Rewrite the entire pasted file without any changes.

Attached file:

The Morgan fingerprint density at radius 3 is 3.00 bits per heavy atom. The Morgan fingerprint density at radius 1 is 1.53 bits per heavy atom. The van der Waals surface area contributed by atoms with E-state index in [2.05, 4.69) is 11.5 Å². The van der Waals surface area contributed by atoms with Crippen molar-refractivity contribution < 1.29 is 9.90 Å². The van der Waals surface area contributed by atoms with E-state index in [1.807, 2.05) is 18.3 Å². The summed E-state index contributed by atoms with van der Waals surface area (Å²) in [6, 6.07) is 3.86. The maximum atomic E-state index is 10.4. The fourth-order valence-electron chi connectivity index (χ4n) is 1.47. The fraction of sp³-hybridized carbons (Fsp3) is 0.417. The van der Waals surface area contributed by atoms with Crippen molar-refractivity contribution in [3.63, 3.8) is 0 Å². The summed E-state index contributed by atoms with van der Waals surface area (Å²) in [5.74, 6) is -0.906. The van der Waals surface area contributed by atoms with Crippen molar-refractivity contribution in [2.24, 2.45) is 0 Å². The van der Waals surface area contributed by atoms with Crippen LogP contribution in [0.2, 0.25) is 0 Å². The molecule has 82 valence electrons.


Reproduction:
The Morgan fingerprint density at radius 3 is 3.00 bits per heavy atom. The Morgan fingerprint density at radius 1 is 1.53 bits per heavy atom. The van der Waals surface area contributed by atoms with E-state index in [2.05, 4.69) is 11.5 Å². The van der Waals surface area contributed by atoms with Crippen molar-refractivity contribution < 1.29 is 9.90 Å². The van der Waals surface area contributed by atoms with E-state index in [1.807, 2.05) is 18.3 Å². The summed E-state index contributed by atoms with van der Waals surface area (Å²) in [6, 6.07) is 3.86. The maximum atomic E-state index is 10.4. The fourth-order valence-electron chi connectivity index (χ4n) is 1.47. The fraction of sp³-hybridized carbons (Fsp3) is 0.417. The van der Waals surface area contributed by atoms with Crippen molar-refractivity contribution in [3.63, 3.8) is 0 Å². The summed E-state index contributed by atoms with van der Waals surface area (Å²) in [5.74, 6) is -0.906. The van der Waals surface area contributed by atoms with Crippen molar-refractivity contribution in [2.24, 2.45) is 0 Å². The van der Waals surface area contributed by atoms with Crippen LogP contribution in [0.2, 0.25) is 0 Å². The molecule has 82 valence electrons.